"Creating the Society of the Future" with Leaders in Problem Solving

Feb. 21, 2024 Mina Shimizu
(Photo: Tsuyoshi Miyazawa)

To create the "society of the future," effort needs to be made that transcends organizational boundaries, race, gender, and age. What can we do now to achieve this?

The Japan Association for the 2025 World Exposition will hold "Expo 2025 Osaka, Kansai, Japan". At this expo, Hitachi, Ltd. and KDDI Corporation will hold a joint exhibition with the theme of "Future Life Expo: Future City," as a showcase of a future society with the aim of achieving Society 5.0.

What should a new society look like in an age without an answer to inherent challenges? In this session, employees from Hitachi and KDDI ponder this question together with Ms. Asako Tsuji and Mr. Yuto Doya, who tackle problem-solving on a daily basis.

Is Japan ready for the "society of the future"?

This discussion took place during a special session at Hitachi Social Innovation Forum 2023 JAPAN, an event held by Hitachi in September 2023.

"To build the 'society of the future,' it is not enough for major companies like Hitachi and KDDI to speak out. We need people who will speak up," said moderator Yukinobu Maruyama of Hitachi, pointing out the importance of thinking together with the next generation of leaders such as Ms. Tsuji and Mr. Doya.

Yukinobu Maruyama of Hitachi (Photo: Tsuyoshi Miyazawa)

The audience was given a questionnaire that they could answer in real time via their smartphones. The first question was: “Is Japan ready to create the 'society of the future'?”

Although the majority of the audience responded with "No, Japan is not ready," Maruyama said: "That's wonderful. This is why we do these events. We need your support." Maruyama then listened to Ms. Tsuji's and Mr. Doya's vision of a "society of the future."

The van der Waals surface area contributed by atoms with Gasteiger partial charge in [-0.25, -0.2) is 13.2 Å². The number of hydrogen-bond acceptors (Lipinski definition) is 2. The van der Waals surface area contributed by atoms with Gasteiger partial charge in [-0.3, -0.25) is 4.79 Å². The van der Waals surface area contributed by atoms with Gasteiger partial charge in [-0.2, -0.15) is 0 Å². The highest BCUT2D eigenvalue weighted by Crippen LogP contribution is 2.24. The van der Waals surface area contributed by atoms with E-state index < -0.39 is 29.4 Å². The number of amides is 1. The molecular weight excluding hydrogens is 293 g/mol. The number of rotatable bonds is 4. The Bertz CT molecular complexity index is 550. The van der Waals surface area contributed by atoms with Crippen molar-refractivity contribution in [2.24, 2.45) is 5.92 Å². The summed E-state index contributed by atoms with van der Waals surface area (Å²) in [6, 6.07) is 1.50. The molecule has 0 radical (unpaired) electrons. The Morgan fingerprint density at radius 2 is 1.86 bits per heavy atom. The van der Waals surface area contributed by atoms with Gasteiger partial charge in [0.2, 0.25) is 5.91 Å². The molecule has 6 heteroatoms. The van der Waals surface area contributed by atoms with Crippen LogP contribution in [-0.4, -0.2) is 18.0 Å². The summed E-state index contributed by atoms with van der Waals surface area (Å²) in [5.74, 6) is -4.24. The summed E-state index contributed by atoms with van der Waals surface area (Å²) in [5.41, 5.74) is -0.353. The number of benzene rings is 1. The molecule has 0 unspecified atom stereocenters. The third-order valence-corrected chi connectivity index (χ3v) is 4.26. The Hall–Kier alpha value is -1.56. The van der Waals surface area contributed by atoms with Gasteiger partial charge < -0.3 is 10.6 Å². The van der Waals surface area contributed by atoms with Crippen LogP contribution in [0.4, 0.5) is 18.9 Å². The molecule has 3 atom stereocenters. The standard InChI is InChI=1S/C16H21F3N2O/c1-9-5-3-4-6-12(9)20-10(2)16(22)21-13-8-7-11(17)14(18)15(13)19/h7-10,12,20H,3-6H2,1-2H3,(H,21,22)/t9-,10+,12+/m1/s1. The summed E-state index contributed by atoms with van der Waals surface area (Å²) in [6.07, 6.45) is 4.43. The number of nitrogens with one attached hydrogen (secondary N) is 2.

The "unconscious bias" that everyone has

Ms. Tsuji is a creative director who handles everything from advertising to product production. Through her creative activities, she works to solve social issues related to gender, communities, and business succession.

Ms. Asako Tsuji of arca (Photo: Tsuyoshi Miyazawa)

Ms. Tsuji explains that diversity is necessary to realize a society of the future. Referring to her experience of studying abroad as a teenager, she said: “When a diverse group of people gather together, they tend to be lumped together under broad categories such as 'Japanese people,' 'men,' or 'women,' but it is important to have an attitude of dealing with each person in front of you as an individual."

However, in today's society, "Everyone has an unconscious bias," Ms. Tsuji pointed out.

"Gender tends to be portrayed in terms of men versus women, or as 'boys don't cry' or 'women should be more attentive than men.' I think about what we can do to address the issue as a social structural problem rather than as a conflict structure," said Ms. Tsuji.

The importance of seeing the "nature of the situation on the ground"

Mr. Yuto Doya of CLOUDY (Photo: Tsuyoshi Miyazawa)

In contrast, Mr. Doya manages an apparel brand company and a non-profit organization, CLOUDY. He is engaged in activities that combine business and creativity while leveraging the results of these activities.

The company uses a model focusing on Ghana, Africa, where it builds schools, trains human resources, and produces clothing via a local factory. Cloudy does not just build schools and provide education but proposes "self-propelled" solutions to problems that will continue even after the founders are gone.

(Photo provided by CLOUDY)

Mr. Doya talked about the importance of "seeing the nature of the situation on the ground" in order to realize the "society of the future."

"Sending 10,000 T-shirts to Africa may bring joy for a moment. But the result would be to deprive African T-shirt sellers and manufacturers of jobs," he said.

CLOUDY's factory emphasizes manual labor, keeping in mind the possibility of job loss due to the introduction of advanced technologies such as robots. From the perspective of preparing for the "society of the future," Mr. Doya believes that this will help raise the level of employment in developing countries.